Friday, August 13, 2010

Umnak, 11 January 1945


My Pretty Plikka,
Last night we had an experience which could be conceived only by the master minds of the United States Army. Here on this womanforsaken island, miles and months from anywhere, we had inflicted upon us the semi-annual showing of the sex hygiene movie with detailed instructions of how to protect our health after sexual intercourse. It’s regulations and attendance was mandatory.
After the compulsory part of the movie was over, I ducked out and raced back to the hut, for tonight was symphony night and our Arturo was doing his best by Beethoven. I missed the first movement of the Fifth, but  because our station has the curious habit of filling up any spare time in the symphony hour by replaying the start of the program again, I managed to hear fate getting in his four knocks. Everyone else from the hut was at the movie, so I had the music all to myself.
Later I found another symphony program but just as the first movement of the Jupiter was well underway the boys came back from the show. Al Hesse left the program on but LaRue with loud wails turned it off and got a mystery drama with an odor of Roquefort. I couldn’t object because the hut agreement is that anyone has the privilege of tuning out mainland stations in favor of the programs over our local Army station. And though the program was bad it was followed by the poetry program which LaRue, in turn, could not dial away, though he wanted to. Which was lucky, for Ingrid Bergman was reading a group of love poems and a couple of humorous ones were marvelous.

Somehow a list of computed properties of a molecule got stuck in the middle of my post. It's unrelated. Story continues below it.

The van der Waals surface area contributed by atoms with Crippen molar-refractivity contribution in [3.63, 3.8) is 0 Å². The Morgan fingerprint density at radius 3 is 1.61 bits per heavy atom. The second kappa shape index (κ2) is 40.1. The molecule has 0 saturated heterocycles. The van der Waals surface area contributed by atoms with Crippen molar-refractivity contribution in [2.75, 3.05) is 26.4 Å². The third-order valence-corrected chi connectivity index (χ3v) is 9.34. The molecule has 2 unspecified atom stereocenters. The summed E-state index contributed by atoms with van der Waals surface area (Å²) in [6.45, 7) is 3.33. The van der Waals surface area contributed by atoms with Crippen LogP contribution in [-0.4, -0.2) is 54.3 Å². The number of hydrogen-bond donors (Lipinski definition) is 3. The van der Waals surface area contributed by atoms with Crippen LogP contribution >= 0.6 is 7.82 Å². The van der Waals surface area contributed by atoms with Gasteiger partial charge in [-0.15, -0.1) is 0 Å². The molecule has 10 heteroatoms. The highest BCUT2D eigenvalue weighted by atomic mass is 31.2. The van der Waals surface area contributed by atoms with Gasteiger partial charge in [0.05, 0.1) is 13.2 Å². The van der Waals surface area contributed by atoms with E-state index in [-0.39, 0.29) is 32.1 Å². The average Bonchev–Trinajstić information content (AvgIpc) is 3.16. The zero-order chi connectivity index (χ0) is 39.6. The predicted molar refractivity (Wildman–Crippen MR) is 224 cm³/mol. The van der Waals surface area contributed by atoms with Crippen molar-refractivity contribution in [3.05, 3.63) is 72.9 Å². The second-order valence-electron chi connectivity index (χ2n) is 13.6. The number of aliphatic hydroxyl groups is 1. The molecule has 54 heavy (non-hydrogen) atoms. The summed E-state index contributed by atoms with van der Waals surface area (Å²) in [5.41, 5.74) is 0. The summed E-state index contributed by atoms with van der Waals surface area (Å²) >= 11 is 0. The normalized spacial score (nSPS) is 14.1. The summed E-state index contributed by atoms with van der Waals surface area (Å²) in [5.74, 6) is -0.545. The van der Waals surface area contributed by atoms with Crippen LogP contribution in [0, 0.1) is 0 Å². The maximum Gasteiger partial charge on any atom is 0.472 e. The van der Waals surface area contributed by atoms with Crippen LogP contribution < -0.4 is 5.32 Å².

And just a little while ago one of our shortwave foreign language (in the main Filipino Tagalog dialect, I believe) programs put on a program of American folksongs: Robeson, Marion Anderson, Tibbett, and Richard Dyer-Bennet, who did that wonderful one about the haunted house in the English field.
So you can see it has been a rather successful day. It may also have brought us winter, although I’ve been fooled often enough before so that I’m ready to hedge. One swallow does not a summer make, nor one snowfall…..
The January 8 edition of Time came today and it has one exceptionally good item, a reprint from the London Observer, which sheds more light on the Greek situation than do most commentators in fifteen minutes. The item, written by Stephen King-Hall, simply supposes that Britain had been invaded in 1940 and that the Americans had now liberated it and restored the Chamberlain government intact. The implication is that the British would welcome the Americans bearing gifts of former appeasers as their rulers in the same way that the Greeks welcomed the British when they brought back the old “manipulators of evil and referees of futility.”
I picked up that last phrase in “My Native Land.” Adamic quotes it from the conversation of a sixteen year old girl about the prewar European politicians. Until I’ve finished the book I’m not going to go into detail about it. Instead I’m going to talk about a book I read in New York and whose title I’ve forgotten. John-Boy told me to read it; insisted, in fact.  The author is G. Ferraro, a living Italian, and the subject was the reconstruction of Europe after the Napoleonic Wars and why the peace was kept for almost a century afterwards.